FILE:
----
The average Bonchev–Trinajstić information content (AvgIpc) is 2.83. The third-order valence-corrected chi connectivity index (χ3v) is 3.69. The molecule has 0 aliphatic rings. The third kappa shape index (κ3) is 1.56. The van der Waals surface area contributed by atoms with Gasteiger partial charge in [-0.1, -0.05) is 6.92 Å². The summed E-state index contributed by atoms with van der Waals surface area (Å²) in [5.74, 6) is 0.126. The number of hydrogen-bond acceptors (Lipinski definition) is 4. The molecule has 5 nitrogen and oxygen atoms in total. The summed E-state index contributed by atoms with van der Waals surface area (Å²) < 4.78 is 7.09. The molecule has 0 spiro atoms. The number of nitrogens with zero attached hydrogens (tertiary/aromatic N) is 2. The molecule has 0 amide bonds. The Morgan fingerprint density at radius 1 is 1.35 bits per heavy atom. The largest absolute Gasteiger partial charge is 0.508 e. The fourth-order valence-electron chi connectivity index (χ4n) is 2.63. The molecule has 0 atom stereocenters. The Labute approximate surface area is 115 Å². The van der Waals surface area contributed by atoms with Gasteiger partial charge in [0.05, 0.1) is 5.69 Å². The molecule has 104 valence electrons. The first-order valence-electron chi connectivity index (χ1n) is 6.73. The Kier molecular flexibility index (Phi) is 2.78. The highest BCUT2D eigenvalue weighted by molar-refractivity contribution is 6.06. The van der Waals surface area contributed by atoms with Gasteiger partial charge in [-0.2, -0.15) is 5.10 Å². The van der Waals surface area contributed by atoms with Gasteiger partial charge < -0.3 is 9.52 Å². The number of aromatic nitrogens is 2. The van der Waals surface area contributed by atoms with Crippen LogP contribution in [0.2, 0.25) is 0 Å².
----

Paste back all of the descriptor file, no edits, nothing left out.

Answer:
The average Bonchev–Trinajstić information content (AvgIpc) is 2.83. The third-order valence-corrected chi connectivity index (χ3v) is 3.69. The molecule has 0 aliphatic rings. The third kappa shape index (κ3) is 1.56. The van der Waals surface area contributed by atoms with Gasteiger partial charge in [-0.1, -0.05) is 6.92 Å². The summed E-state index contributed by atoms with van der Waals surface area (Å²) in [5.74, 6) is 0.126. The number of hydrogen-bond acceptors (Lipinski definition) is 4. The molecule has 5 nitrogen and oxygen atoms in total. The summed E-state index contributed by atoms with van der Waals surface area (Å²) < 4.78 is 7.09. The molecule has 0 spiro atoms. The number of nitrogens with zero attached hydrogens (tertiary/aromatic N) is 2. The molecule has 0 amide bonds. The Morgan fingerprint density at radius 1 is 1.35 bits per heavy atom. The largest absolute Gasteiger partial charge is 0.508 e. The fourth-order valence-electron chi connectivity index (χ4n) is 2.63. The molecule has 0 atom stereocenters. The Labute approximate surface area is 115 Å². The van der Waals surface area contributed by atoms with Gasteiger partial charge in [0.05, 0.1) is 5.69 Å². The molecule has 104 valence electrons. The first-order valence-electron chi connectivity index (χ1n) is 6.73. The Kier molecular flexibility index (Phi) is 2.78. The highest BCUT2D eigenvalue weighted by molar-refractivity contribution is 6.06. The van der Waals surface area contributed by atoms with Gasteiger partial charge in [-0.2, -0.15) is 5.10 Å². The van der Waals surface area contributed by atoms with Gasteiger partial charge < -0.3 is 9.52 Å². The number of aromatic nitrogens is 2. The van der Waals surface area contributed by atoms with Crippen LogP contribution in [0.2, 0.25) is 0 Å².